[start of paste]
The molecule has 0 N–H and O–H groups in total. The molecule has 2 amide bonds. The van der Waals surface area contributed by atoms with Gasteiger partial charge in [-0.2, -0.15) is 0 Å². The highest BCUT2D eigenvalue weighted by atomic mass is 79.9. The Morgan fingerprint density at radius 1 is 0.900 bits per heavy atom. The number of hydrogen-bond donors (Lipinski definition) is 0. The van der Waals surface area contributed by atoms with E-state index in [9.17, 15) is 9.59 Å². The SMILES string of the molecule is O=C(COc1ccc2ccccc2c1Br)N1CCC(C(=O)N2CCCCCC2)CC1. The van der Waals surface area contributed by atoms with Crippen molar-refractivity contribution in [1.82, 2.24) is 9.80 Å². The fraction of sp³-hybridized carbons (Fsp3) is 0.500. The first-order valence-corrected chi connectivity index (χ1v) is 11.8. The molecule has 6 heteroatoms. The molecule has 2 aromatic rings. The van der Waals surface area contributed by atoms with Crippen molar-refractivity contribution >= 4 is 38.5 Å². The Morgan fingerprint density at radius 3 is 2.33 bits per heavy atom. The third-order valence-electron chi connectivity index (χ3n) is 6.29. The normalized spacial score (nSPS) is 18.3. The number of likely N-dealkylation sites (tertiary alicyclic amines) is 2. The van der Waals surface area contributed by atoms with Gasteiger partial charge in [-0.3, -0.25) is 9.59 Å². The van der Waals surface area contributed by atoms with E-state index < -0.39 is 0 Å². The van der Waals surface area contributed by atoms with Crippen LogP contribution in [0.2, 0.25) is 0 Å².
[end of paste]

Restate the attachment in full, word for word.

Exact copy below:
The molecule has 0 N–H and O–H groups in total. The molecule has 2 amide bonds. The van der Waals surface area contributed by atoms with Gasteiger partial charge in [-0.2, -0.15) is 0 Å². The highest BCUT2D eigenvalue weighted by atomic mass is 79.9. The Morgan fingerprint density at radius 1 is 0.900 bits per heavy atom. The number of hydrogen-bond donors (Lipinski definition) is 0. The van der Waals surface area contributed by atoms with E-state index in [9.17, 15) is 9.59 Å². The SMILES string of the molecule is O=C(COc1ccc2ccccc2c1Br)N1CCC(C(=O)N2CCCCCC2)CC1. The van der Waals surface area contributed by atoms with Crippen molar-refractivity contribution in [1.82, 2.24) is 9.80 Å². The fraction of sp³-hybridized carbons (Fsp3) is 0.500. The first-order valence-corrected chi connectivity index (χ1v) is 11.8. The molecule has 6 heteroatoms. The molecule has 2 aromatic rings. The van der Waals surface area contributed by atoms with Crippen molar-refractivity contribution >= 4 is 38.5 Å². The Morgan fingerprint density at radius 3 is 2.33 bits per heavy atom. The third-order valence-electron chi connectivity index (χ3n) is 6.29. The normalized spacial score (nSPS) is 18.3. The number of likely N-dealkylation sites (tertiary alicyclic amines) is 2. The van der Waals surface area contributed by atoms with Gasteiger partial charge in [-0.3, -0.25) is 9.59 Å². The van der Waals surface area contributed by atoms with E-state index < -0.39 is 0 Å². The van der Waals surface area contributed by atoms with Crippen LogP contribution in [0.2, 0.25) is 0 Å².